10 June 2019: The Reserve Bank of India’s (RBI) new circular on bad loans have watered down the stringent provisions of February 12, 2018 circular, which had set in motion a speedier action that involved a change in the management of defaulting borrowers.
The new framework now prescribes far lower provisions, longer resolution period and does not force lenders to refer accounts to the bankruptcy court for a change in management and gives a prolonged period to implement a resolution outside the bankruptcy court. Provision is the percentage of the loan that the banks have to set aside as a capital buffer.
The new guidelines, experts warn, will take the steam out of the recovery efforts and push the banking system to the old days, when bankers delayed any concrete action and the defaulters were not under pressure to repay back.
Under the new circular issued on June 7, for loans of Rs 2,000 crore and above the circular comes into effect from the same day. These accounts get another 30 days of the review period and another 6 months to repay. The borrower can repay on the 179 th or the 180th day without a resolution plan and make the account standard.
It has handed out an even longer rope for loans of Rs 1,500 crore but below Rs 2,000 crore. For these loans, the circular comes into effect only from January 1, 2020, which means these borrowers need to repay only by the middle of 2020. For loans below Rs 1,500 crore, RBI is yet to announce a date.
As a result, the big chunk of mid-sized and large corporate loans get time till December 2019 to regularise their repayments. These accounts will have their 30 day review period from January 1, 2020, and then another 180 days to implement the resolution plan. Effectively these borrowers have time till June 6, 2020, to repay their loans. The new guidelines give a 30-day review window from the date of default and attract a maximum provision of 35% if banks fail to come up with a turnaround plan in a year. Once the resolution is implemented the additional provisions are reversed and the account is considered standard. If in case it is referred to the NCLT, 50% of the provisions can be reversed.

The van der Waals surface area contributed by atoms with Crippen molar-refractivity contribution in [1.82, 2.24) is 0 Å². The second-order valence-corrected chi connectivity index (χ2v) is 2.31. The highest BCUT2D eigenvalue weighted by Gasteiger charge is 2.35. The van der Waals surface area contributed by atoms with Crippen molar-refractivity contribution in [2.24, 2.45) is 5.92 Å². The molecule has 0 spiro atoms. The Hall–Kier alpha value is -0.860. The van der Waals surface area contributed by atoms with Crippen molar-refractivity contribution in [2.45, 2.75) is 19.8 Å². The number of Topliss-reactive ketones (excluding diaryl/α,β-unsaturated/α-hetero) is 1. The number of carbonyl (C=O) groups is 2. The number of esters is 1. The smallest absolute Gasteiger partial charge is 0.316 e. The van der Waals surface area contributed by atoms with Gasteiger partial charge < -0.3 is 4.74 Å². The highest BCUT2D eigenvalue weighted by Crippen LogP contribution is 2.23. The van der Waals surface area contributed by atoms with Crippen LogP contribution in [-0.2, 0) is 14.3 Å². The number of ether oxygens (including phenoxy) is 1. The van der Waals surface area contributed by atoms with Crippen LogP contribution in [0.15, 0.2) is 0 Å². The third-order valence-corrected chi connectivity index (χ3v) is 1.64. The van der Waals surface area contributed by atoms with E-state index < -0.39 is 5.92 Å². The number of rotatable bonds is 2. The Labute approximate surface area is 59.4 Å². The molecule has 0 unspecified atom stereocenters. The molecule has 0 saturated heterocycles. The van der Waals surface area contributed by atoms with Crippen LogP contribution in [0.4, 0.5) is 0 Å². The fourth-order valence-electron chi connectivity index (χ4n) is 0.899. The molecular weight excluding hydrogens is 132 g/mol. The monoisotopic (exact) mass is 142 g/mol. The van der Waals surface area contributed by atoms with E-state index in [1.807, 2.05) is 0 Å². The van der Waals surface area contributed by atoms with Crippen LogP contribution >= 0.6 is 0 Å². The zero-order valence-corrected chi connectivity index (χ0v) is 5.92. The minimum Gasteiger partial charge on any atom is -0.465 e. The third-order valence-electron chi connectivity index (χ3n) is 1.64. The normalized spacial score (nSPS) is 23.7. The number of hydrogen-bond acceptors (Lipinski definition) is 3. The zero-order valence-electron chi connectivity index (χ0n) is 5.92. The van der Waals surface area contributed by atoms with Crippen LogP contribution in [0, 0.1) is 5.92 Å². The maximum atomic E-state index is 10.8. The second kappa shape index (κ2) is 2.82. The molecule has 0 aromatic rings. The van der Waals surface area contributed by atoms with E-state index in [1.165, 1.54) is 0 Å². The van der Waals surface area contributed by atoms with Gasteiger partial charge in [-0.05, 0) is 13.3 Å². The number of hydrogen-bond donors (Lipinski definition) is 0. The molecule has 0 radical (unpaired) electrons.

For term loans, the review period of 30 days begins from the first day of default and for working capital loans the review period starts after a 30-day default.
“The new circular has taken into consideration the banker’s issue in implementing the resolution plan. Many accounts going to the NCLT were not the solution. We are now allowed to have a resolution plan outside the bankruptcy court which is a positive development. Liquidation is not always the answer for a default,” said Rajnish Kumar, chairman, State Bank of India (SBI)
While the February 12 circular scripted by former RBI governor Urjit Patel had insisted on a 50% provisioning when accounts are referred to the NCLT. If the turnaround plan was not in place by 180 days from the first of day default, banks had to refer the account to the NCLT and implement a change in management. Maximum provisioning under the new circular is 35% over a one year period which will be completely reversed on implementation of a resolution plan. It does not insist on referring to the NCLT but allows for a change in management outside the NCLT. However, the new promoter should hold 26% equity stake in the company along with voting rights and should not be in any way related to the defaulting promoter.
“With the discretion given to the bank to have a resolution plan in place then it will go back to the old days when banks and borrowers will not be in a hurry to resolve their issues and there is no threat of the promoter group being changed,” said a consultant at a corporate advisory firm.
Bankers have to put in place a resolution plan in 180 days failing which they have to undertake additional provisioning of 20% and if a resolution plan is not implemented in one year then another 15% additional provisions against the unpaid loan. Failing to implement a restructuring plan in 365 days attracts additional provisioning burden of 35%.
Even on NPA upgrades, the new guidelines have been soft. Repayment of 10% of the principal or interest allows a bank to upgrade it to standard. In the earlier circular, companies had to repay 20% of the outstanding principal or the interest for an upgrade.